Tuesday, July 13, 2010

today's children, tomorrow's world

Many people around the world believe that cancer is fate - just something that happens to them if they are unlucky. They believe that they have no control over their chances of developing a cancer.
In fact, more than one-third of all cancer cases worldwide - almost four million cases each year - can be prevented if we act on what we already know and apply that knowledge in our daily behaviour.

Simple changes in lifestyle can reduce the risk of cancer.
Tobacco use, diet, nutrition and exercise, and sun safety all play a role in influencing cancer risk. It is also possible to vaccinate children or young people against common viruses that cause specific cancers (liver and cervix).
The aim of the "Today's children, tomorrow's world" campaign is to scale up awareness of what we can do to prevent cancer and to change people's behaviour in that light.

Healthy habits established early in life have a significant impact in later years. Behaviour is already formed before adolescence. The environment in which children grow up - at home, in school, and in the community - powerfully influences their behaviour later on, whether this regards tobacco use and exposure to second-hand smoke, diet and physical activity, or smart behaviour in the sun. Policymakers' decisions about cancer vaccination at an early age determine how far children and young people will be protected against cancers of the liver or cervix.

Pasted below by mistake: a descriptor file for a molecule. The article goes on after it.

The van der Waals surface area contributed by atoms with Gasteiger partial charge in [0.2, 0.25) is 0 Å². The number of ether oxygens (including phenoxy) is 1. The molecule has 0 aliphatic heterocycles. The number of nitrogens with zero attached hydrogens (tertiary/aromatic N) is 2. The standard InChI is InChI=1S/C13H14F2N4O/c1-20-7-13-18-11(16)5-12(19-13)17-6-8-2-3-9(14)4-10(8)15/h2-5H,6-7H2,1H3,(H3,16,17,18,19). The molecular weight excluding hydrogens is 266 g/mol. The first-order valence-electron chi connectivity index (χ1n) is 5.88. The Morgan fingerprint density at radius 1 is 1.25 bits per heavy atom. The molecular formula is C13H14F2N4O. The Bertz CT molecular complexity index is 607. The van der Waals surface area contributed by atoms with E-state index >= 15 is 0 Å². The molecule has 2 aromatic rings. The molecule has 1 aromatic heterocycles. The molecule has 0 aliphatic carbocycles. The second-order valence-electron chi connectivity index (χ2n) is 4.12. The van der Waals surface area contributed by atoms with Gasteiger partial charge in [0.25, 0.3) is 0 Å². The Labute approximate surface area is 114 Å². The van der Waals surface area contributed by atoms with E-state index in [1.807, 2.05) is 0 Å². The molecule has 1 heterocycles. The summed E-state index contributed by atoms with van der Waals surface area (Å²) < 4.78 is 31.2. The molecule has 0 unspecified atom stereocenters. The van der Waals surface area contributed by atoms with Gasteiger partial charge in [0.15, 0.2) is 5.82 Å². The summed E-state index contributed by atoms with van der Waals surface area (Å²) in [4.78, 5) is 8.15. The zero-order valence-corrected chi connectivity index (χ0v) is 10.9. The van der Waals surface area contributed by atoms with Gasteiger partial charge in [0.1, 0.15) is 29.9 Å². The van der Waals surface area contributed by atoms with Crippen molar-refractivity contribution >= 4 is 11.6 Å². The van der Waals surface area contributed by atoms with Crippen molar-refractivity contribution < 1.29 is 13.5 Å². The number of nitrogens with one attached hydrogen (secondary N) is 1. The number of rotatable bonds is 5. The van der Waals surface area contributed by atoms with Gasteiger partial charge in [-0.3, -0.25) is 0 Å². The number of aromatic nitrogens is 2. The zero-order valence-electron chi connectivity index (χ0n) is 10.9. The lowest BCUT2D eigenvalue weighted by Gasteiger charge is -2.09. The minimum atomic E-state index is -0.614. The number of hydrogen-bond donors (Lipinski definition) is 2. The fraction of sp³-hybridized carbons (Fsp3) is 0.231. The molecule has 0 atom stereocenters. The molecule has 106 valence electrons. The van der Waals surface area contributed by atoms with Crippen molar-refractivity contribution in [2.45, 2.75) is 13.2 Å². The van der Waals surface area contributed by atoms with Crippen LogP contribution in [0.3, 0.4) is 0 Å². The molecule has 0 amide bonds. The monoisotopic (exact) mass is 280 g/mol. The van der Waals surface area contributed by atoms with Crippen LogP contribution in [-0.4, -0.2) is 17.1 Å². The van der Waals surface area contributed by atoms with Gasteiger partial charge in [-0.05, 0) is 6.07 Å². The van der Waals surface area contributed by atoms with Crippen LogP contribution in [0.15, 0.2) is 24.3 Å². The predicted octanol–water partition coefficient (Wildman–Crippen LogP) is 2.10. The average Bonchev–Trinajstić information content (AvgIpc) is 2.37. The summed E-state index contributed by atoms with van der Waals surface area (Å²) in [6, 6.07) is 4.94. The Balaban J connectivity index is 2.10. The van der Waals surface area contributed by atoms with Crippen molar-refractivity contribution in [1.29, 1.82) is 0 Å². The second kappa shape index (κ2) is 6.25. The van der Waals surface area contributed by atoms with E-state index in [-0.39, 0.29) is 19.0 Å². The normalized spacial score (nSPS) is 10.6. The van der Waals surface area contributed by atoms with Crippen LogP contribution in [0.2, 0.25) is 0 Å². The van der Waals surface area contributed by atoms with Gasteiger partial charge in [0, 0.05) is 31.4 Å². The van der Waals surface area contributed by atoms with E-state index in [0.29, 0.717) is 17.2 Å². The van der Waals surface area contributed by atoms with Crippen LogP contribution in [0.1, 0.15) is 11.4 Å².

For all these reasons, the "Today's children, tomorrow's world" campaign will focus on the young.

Parents have a key role in influencing healthy habits in their children. We need to help parents to understand the long-terms benefits of a healthy lifestyle and to engage them as partners in cancer prevention activities that start early in life.

From a prevention perspective, there is strong justification for focusing the campaign on what can be done to tackle four main cancer-causing factors: (1) avoid tobacco and second-hand smoke, (2) avoid obesity, be physically active, and adopt healthy diets, (3) learn the facts about viruses, infections and new vaccinations, and (4) be smart in the sun. [1]
The campaign message globally consists of four key precepts:
  1. provide a smokefree environment for children ("no smoking in homes")
  2. encourage an energy-balanced lifestyle (regular physical activity and low-fat diet, avoid obesity)
  3. learn the facts about vaccinations (HBV & HPV)
  4. teach your children to be sun-smart
In the course of this campaign, UICC, its member organizations and its partners throughout the world will engage in awareness-building, information-sharing, educational activities and community mobilization.
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[1] UICC/WHO(2005). Global Action Against Cancer NOW - Geneva: UICC and WHO Publications Department

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